Who are policy makers?
Policy makers shape the rules and regulations that govern health. While the federal government funds large portions of the nation’s health care (Medicaid and Medicare), much of health is regulated at the state level, usually by state-level departments of health. At the local level, policy makers can influence health through decisions about planning (number of parks and bike lanes) and zoning (access to housing and grocery stores) within communities.
Why does health literacy matter to policy makers?
The federal government is the largest health care payer and it has a constitutional obligation to promote the general welfare of its citizens. Whether the constitution includes a citizen’s right to understand health information is up for debate, but the passage of the Plain Writing Act in 2010 would indicate government values its citizens’ ability to understand and engage with federal communications. The law requires that federal agencies communicate clearly, following Federal Plain Language Guidelines.
Section 508 of the Rehabilitation Act is another example of how policy makers value and promote access to information. Section 508 requires federal agencies to make their information and communications technology (including websites) accessible for everyone. Many states have adopted 508 requirements but do not follow Federal Plain Language Guidelines.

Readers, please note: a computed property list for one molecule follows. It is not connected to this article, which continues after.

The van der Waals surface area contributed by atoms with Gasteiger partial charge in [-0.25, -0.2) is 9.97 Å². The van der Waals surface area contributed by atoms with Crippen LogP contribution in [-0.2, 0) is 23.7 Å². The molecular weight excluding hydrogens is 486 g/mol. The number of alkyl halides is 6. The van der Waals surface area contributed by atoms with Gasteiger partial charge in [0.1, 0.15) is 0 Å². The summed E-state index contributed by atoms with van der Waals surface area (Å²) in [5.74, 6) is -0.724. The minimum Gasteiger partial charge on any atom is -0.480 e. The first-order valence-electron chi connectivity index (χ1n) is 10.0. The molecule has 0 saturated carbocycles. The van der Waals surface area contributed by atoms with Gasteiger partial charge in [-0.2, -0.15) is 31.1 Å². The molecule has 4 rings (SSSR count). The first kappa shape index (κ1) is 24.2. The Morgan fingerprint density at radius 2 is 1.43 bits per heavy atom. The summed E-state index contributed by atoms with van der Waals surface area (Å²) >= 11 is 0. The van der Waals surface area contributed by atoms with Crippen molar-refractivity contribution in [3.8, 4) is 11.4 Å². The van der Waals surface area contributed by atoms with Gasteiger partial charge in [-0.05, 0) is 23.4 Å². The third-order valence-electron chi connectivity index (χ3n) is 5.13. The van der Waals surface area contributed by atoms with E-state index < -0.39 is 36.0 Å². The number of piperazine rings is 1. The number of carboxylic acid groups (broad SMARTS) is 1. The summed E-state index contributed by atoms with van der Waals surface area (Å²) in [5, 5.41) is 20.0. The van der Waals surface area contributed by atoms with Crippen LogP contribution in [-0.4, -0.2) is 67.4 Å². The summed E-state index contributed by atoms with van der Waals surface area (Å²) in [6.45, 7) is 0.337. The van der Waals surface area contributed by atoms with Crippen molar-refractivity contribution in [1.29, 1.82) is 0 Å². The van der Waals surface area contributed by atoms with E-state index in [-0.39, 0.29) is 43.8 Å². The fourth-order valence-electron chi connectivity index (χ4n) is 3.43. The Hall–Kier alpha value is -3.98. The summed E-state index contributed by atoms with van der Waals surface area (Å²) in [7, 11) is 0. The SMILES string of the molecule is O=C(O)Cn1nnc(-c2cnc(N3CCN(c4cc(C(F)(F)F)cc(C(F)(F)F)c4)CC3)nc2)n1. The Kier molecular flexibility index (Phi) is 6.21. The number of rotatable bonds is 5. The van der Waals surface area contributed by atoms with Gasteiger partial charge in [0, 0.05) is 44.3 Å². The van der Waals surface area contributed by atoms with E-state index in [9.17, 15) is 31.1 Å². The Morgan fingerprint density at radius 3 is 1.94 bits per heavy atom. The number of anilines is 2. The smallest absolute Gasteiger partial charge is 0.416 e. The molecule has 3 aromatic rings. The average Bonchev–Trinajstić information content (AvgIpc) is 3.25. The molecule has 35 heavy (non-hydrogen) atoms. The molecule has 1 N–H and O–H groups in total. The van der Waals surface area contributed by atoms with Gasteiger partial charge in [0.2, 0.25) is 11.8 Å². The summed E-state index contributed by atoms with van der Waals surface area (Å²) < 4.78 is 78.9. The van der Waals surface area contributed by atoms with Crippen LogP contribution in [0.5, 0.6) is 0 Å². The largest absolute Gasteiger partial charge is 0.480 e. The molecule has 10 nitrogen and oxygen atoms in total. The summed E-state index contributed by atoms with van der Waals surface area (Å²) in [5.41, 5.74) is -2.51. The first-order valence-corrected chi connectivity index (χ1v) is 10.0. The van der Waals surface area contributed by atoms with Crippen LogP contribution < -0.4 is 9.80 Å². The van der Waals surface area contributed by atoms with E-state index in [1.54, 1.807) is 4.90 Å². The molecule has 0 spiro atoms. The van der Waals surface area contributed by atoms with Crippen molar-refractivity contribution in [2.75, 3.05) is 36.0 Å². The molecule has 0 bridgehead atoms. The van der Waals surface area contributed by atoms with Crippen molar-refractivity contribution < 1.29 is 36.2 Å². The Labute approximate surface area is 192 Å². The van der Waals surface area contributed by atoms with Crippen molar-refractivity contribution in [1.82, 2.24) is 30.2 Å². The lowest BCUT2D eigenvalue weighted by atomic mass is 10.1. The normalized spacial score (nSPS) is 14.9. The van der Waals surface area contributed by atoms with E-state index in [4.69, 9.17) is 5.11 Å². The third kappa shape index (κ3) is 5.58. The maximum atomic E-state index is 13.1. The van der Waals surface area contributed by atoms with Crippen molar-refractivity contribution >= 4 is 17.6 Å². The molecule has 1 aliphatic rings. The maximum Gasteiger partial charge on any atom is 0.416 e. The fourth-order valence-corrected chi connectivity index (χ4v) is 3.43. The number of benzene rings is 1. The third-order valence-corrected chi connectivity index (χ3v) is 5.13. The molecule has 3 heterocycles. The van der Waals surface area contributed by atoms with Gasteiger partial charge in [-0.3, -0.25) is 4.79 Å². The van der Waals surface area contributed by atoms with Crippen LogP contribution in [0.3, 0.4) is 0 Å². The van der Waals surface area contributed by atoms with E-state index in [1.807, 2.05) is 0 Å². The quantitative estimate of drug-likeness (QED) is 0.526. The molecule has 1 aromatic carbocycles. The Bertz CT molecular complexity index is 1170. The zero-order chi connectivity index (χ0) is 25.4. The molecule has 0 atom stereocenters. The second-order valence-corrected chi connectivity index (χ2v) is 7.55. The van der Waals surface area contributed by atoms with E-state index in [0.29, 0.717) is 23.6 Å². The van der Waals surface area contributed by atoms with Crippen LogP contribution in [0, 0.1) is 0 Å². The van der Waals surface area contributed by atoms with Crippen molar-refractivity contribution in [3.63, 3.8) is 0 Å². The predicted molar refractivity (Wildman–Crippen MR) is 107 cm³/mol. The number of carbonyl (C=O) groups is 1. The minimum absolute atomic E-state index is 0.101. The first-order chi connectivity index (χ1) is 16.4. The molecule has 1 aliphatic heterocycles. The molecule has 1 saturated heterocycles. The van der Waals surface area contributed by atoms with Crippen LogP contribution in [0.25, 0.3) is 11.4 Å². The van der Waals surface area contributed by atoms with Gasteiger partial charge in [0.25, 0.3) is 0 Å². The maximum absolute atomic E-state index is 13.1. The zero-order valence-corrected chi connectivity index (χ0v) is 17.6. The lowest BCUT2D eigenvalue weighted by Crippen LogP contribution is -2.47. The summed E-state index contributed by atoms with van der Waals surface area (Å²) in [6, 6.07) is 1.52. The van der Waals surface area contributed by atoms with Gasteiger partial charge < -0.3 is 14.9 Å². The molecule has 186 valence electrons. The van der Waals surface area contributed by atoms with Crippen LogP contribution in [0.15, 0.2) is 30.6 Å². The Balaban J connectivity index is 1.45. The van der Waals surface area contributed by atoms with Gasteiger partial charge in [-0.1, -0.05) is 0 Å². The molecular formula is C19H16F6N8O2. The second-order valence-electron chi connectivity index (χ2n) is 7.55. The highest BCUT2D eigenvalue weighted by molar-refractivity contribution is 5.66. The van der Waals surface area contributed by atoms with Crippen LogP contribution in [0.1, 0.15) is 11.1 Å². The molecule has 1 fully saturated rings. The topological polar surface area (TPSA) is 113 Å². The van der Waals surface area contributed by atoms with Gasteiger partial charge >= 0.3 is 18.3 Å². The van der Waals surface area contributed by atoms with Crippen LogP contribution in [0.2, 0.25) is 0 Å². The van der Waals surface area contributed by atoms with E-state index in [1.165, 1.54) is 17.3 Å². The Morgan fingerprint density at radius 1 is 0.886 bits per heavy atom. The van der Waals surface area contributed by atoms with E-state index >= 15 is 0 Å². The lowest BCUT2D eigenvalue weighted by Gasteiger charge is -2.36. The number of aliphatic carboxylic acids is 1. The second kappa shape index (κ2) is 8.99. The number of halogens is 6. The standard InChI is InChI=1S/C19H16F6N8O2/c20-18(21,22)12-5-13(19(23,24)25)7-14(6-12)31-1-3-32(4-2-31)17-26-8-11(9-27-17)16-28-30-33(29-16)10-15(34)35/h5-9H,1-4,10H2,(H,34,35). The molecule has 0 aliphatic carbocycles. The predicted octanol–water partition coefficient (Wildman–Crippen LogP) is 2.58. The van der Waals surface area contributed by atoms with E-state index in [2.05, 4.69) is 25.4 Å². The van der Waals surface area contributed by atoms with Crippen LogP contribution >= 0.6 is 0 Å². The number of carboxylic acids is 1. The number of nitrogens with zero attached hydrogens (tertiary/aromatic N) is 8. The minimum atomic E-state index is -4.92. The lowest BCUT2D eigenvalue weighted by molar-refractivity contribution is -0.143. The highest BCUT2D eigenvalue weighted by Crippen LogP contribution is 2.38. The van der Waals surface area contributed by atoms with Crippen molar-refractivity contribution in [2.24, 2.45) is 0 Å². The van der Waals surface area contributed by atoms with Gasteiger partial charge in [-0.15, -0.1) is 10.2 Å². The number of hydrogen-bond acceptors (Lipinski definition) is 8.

Health communicators partner with these U.S. Department of Health and Human Services (HHS) agencies to conduct research and put health literacy and plain language research into practice.
- Centers for Disease Control and Prevention (CDC)
- Centers for Medicare and Medicaid Services (CMS)
- National Institutes of Health (NIH) – including the National Library of Medicine (NLM)
- Food and Drug Administration (FDA)
- Health Resources and Services Administration (HRSA)
- Agency for Healthcare Research and Quality (AHRQ)